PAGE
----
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Dying dog should have been a hospice foster but she had plans of her own

It takes a special kind of heart to give up an old dog when you can no longer take care of him, and an equally special kind of heart to take one in when you know that her time is short. This is a story about both kinds of people.
A man nearing his 100th birthday surrendered his beloved, aging dog when he could no longer care for him. That must have been one of the more difficult things the elderly man had to face, but it was the right thing to do.
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Kay and Brad Jones are no strangers to raising dogs. In fact, they've raised 13 puppies for Canine Companions for Independence, an organization that provides assistance dogs free of charge to disabled people. But when Kay saw a post online that showed an old dog in need of hospice care for the last days of his golden years, her heart responded. Kay knew her heart would break when the old yellow labrador crossed the rainbow bridge, but it couldn't hurt more than knowing that he needed her, right then.
Kay and Brad took in the old fellow they named Beau for his beautiful spirit. “He was severely emaciated, had some kind of trauma that made it almost impossible for him to walk anymore and he was mostly blind. I see sad stories every day on my timeline, but there was something about this old guy that just grabbed my heart and wouldn’t let go,” Kay related. After he crossed the Rainbow Bridge and her heart had time to heal, she knew that she wanted to help another aging dog know love and care in its last days.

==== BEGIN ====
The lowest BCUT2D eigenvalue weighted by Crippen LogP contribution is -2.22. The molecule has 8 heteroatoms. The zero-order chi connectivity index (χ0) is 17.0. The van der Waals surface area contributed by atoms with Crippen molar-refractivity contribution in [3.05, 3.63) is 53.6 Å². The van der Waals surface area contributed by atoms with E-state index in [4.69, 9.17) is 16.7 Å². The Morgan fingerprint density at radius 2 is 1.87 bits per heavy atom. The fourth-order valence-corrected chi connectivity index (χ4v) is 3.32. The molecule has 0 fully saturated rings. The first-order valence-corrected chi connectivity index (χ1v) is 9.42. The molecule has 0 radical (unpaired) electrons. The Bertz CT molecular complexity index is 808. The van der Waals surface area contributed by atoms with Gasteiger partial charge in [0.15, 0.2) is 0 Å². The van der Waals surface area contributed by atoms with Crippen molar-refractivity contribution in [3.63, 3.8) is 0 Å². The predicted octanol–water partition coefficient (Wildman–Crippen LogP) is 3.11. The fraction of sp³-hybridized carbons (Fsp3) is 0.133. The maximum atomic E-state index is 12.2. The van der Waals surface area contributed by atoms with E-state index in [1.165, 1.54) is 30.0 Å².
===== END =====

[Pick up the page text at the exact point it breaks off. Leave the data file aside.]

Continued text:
Then Mary Lou came into their lives. Her old owner, himself in his last days, surrendered her in bad shape. She was plagued by an abundance of health issues. She was severely arthritic, complicated by nails so long they curled under her feet, causing her to walk on the backs of her legs. A subluxated patella (slipped knee) on one side and a partially torn ligament on the other caused even more discomfort.
Kay explained, “It was a wonder she was walking at all! She had a terrible fungal skin infection that caused her to go bald on her back end and tail as well as incessant itching and chewing. She was so miserable all she did was sleep all day long. She has several hematomas in both ears as a result of years of untreated ear infections." Kay and Brad didn't want the old girl to be uncomfortable for the rest of her life, so they enlisted the help of a vet. Estimated to be 14 or 15 years old, they didn't expect much from her.
Although they really thought she'd spend most of her time sleeping in the warm, soft bed they gave her, Mary Lou had other plans. With improvements in her health and obviously feeling better, she not only trotted around the yard and danced to see Kay come home from work each day, her foster mom was astounded to see her take off running! “We never have an agenda where these old dogs are concerned. Whether they choose to fade away on a soft bed with a full belly or to fight to come back is entirely up to them," she said. “People tell my husband and me how wonderful we are to give her a home for her final days, but the truth is we are the lucky ones. Mary Lou teaches us every day how important it is to let go of bad stuff and revel in life’s simple pleasures. Old dogs are good for our souls and we wouldn’t miss a minute of it."
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Does this story move your heart like it does mine? Thank goodness for people like Brad and Kay Jones. Perhaps you might be willing to open your home to an aging dog who just needs some love and care in its final days, months, or even years. Contact a rescue group or shelter near you to see if you can make a difference in one old soul before he or she makes the Rainbow Connection!
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